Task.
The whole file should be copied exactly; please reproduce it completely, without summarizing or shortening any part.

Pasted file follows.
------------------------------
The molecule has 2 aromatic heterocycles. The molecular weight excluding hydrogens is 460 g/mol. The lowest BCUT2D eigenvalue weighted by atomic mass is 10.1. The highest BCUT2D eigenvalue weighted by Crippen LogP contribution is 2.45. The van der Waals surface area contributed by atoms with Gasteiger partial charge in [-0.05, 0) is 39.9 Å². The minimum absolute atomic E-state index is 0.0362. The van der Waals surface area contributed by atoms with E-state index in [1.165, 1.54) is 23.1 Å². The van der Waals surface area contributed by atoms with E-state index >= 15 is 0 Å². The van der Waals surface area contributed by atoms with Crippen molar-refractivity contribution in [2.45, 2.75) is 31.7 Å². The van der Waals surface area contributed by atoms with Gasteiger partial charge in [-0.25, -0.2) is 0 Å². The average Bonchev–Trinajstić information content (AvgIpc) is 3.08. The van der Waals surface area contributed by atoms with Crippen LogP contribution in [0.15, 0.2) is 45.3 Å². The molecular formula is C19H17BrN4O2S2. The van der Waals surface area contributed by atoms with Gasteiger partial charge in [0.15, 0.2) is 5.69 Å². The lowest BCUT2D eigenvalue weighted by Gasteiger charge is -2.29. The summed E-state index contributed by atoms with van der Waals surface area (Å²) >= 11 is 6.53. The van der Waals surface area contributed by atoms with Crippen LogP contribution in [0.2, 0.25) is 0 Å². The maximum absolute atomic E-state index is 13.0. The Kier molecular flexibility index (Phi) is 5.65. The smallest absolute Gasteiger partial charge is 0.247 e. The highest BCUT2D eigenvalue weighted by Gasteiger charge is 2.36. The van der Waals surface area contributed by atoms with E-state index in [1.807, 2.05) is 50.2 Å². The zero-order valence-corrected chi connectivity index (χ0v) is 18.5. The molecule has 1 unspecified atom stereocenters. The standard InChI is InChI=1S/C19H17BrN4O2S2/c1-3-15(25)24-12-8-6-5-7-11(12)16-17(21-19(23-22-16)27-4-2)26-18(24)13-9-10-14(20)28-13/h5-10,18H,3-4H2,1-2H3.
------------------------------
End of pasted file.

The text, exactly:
The molecule has 2 aromatic heterocycles. The molecular weight excluding hydrogens is 460 g/mol. The lowest BCUT2D eigenvalue weighted by atomic mass is 10.1. The highest BCUT2D eigenvalue weighted by Crippen LogP contribution is 2.45. The van der Waals surface area contributed by atoms with Gasteiger partial charge in [-0.05, 0) is 39.9 Å². The minimum absolute atomic E-state index is 0.0362. The van der Waals surface area contributed by atoms with E-state index in [1.165, 1.54) is 23.1 Å². The van der Waals surface area contributed by atoms with E-state index >= 15 is 0 Å². The van der Waals surface area contributed by atoms with Crippen molar-refractivity contribution in [2.45, 2.75) is 31.7 Å². The van der Waals surface area contributed by atoms with Gasteiger partial charge in [-0.25, -0.2) is 0 Å². The average Bonchev–Trinajstić information content (AvgIpc) is 3.08. The van der Waals surface area contributed by atoms with Crippen LogP contribution in [0.15, 0.2) is 45.3 Å². The molecular formula is C19H17BrN4O2S2. The van der Waals surface area contributed by atoms with Gasteiger partial charge in [0.15, 0.2) is 5.69 Å². The lowest BCUT2D eigenvalue weighted by Gasteiger charge is -2.29. The summed E-state index contributed by atoms with van der Waals surface area (Å²) >= 11 is 6.53. The van der Waals surface area contributed by atoms with Crippen LogP contribution in [0.2, 0.25) is 0 Å². The maximum absolute atomic E-state index is 13.0. The Kier molecular flexibility index (Phi) is 5.65. The smallest absolute Gasteiger partial charge is 0.247 e. The highest BCUT2D eigenvalue weighted by Gasteiger charge is 2.36. The van der Waals surface area contributed by atoms with E-state index in [1.807, 2.05) is 50.2 Å². The zero-order valence-corrected chi connectivity index (χ0v) is 18.5. The molecule has 1 unspecified atom stereocenters. The standard InChI is InChI=1S/C19H17BrN4O2S2/c1-3-15(25)24-12-8-6-5-7-11(12)16-17(21-19(23-22-16)27-4-2)26-18(24)13-9-10-14(20)28-13/h5-10,18H,3-4H2,1-2H3.